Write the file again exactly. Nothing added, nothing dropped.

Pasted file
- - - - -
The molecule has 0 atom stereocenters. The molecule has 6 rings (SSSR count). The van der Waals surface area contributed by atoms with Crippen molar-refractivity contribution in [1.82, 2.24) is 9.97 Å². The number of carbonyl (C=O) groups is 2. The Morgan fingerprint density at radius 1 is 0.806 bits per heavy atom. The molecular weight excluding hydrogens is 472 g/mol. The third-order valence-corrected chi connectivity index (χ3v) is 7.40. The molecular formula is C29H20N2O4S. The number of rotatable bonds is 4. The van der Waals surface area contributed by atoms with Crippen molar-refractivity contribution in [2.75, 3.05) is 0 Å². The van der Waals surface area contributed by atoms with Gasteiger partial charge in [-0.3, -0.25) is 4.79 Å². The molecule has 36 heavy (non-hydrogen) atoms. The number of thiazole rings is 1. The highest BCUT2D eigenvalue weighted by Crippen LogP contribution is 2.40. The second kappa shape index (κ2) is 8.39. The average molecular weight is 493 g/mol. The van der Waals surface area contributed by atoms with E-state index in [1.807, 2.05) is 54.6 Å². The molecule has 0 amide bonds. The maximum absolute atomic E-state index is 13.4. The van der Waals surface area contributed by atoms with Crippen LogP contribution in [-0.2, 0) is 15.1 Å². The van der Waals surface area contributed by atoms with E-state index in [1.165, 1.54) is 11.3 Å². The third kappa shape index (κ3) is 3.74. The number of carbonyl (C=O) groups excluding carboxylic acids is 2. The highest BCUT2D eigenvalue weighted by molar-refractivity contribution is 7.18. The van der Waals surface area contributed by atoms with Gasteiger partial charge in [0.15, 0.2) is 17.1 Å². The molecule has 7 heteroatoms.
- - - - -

The molecule has 0 atom stereocenters. The molecule has 6 rings (SSSR count). The van der Waals surface area contributed by atoms with Crippen molar-refractivity contribution in [1.82, 2.24) is 9.97 Å². The number of carbonyl (C=O) groups is 2. The Morgan fingerprint density at radius 1 is 0.806 bits per heavy atom. The molecular weight excluding hydrogens is 472 g/mol. The third-order valence-corrected chi connectivity index (χ3v) is 7.40. The molecular formula is C29H20N2O4S. The number of rotatable bonds is 4. The van der Waals surface area contributed by atoms with Crippen molar-refractivity contribution in [2.75, 3.05) is 0 Å². The van der Waals surface area contributed by atoms with Gasteiger partial charge in [-0.3, -0.25) is 4.79 Å². The molecule has 36 heavy (non-hydrogen) atoms. The number of thiazole rings is 1. The highest BCUT2D eigenvalue weighted by Crippen LogP contribution is 2.40. The second kappa shape index (κ2) is 8.39. The average molecular weight is 493 g/mol. The van der Waals surface area contributed by atoms with E-state index in [1.807, 2.05) is 54.6 Å². The molecule has 0 amide bonds. The maximum absolute atomic E-state index is 13.4. The van der Waals surface area contributed by atoms with Crippen LogP contribution in [-0.2, 0) is 15.1 Å². The van der Waals surface area contributed by atoms with E-state index in [1.165, 1.54) is 11.3 Å². The third kappa shape index (κ3) is 3.74. The number of carbonyl (C=O) groups excluding carboxylic acids is 2. The highest BCUT2D eigenvalue weighted by molar-refractivity contribution is 7.18. The van der Waals surface area contributed by atoms with Gasteiger partial charge in [0.15, 0.2) is 17.1 Å². The molecule has 7 heteroatoms.